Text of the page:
In the American state of Wisconsin and a local man has reportedly lost out in his bid to legally operate a statewide collection of mobile telephone-charging machines that had also allowed users to play a selection of real-money video games.

According to a Sunday report from local radio broadcaster KFIZ, Jeremy Hahn runs a company known as Quick Charge Kiosk LLC that in 2015 began placing a network of Pow’r Up-branded machines at service stations and convenience stores across ‘The Badger State’. Such units had purportedly charged users $1 for a one-minute boost while simultaneously handing out credits that could be utilized to enjoy video games featuring cash prizes of up to $100.

Infringement assertion:

KFIZ reported that authorities subsequently kicked off a lengthy legal battle after they began seizing these machines over concerns that they were illegal under the Wisconsin Constitution, which prohibits the operation of games of chance at such non-casino locations. Hahn purportedly officially countered by arguing that the units were permissible because they had featured a free-play option and were moreover run in the same way as the lottery-like ‘in-pack chance promotions’ regularly offered by the Midwestern state’s numerous fast-food establishments.

Concurrent courts:

However, the broadcaster reported that the state’s view was consequently affirmed via rulings by the Milwaukee County Circuit Court and the Wisconsin Court of Appeals before ultimately being put to the Wisconsin State Supreme Court. Although it purportedly praised Hahn for his creative approach, this final seven-member body has now nevertheless unanimously ruled that the Pow’r Up machines are unconstitutional because they cannot not be classed as a lottery.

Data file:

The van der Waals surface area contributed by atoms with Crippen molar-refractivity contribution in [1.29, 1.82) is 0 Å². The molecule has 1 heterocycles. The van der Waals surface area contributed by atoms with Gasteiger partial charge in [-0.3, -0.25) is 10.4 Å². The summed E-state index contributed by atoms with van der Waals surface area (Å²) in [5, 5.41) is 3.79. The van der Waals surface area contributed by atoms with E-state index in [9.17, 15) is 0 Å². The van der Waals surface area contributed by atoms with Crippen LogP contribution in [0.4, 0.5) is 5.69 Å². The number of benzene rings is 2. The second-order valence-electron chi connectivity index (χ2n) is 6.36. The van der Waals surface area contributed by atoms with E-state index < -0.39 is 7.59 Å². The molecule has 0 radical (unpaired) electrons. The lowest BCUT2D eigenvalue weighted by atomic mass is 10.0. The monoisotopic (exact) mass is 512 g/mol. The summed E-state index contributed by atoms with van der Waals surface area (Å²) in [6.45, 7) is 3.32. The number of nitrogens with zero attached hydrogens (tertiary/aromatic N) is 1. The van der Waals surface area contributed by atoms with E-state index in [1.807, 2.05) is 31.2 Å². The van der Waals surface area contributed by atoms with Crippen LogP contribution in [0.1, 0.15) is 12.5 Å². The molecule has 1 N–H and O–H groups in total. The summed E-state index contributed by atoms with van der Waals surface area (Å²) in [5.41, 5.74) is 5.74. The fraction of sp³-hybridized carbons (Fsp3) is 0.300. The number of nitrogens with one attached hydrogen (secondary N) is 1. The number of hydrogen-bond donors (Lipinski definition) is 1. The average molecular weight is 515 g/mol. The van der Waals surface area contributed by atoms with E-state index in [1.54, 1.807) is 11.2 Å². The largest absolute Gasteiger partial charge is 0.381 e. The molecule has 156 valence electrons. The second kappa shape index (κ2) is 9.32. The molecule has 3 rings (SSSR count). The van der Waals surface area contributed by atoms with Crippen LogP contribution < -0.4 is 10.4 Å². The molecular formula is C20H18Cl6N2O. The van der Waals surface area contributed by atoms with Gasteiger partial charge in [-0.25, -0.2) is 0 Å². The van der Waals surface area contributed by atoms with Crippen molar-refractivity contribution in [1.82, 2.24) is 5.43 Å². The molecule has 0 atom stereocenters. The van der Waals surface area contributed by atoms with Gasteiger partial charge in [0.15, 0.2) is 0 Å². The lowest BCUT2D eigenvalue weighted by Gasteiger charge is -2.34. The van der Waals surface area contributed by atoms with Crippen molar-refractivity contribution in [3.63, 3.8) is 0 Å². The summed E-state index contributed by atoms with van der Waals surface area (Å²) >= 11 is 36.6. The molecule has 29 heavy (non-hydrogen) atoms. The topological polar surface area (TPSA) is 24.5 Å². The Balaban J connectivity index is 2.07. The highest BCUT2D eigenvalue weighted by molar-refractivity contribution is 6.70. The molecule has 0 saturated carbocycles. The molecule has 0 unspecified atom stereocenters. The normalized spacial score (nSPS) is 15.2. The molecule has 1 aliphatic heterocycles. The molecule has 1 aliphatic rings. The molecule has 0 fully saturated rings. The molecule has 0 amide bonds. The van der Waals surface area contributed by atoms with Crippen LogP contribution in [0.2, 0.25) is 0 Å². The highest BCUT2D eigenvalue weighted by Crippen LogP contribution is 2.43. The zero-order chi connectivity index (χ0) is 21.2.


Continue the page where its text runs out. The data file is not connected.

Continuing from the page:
Gambling violation:Pow’r Up machines declared unconstitutional in court 3

The Milwaukee Journal Sentinel newspaper used its own Friday report into the matter to detail that Wisconsin State Supreme Court Justice Brian Hagedorn wrote that the machines run by Quick Charge Kiosk LLC were illegal because they had conclusively offered punters the opportunity to pay money in order to obtain something of value by chance.

Reportedly read the ruling from Hagedorn…

“Free-play option or not, Quick Charge Kiosk LLC’s argument does not overcome the reality that its kiosks can be used as gambling machines. Simply because a kiosk has uses other than illegal gambling does not negate that reality.”






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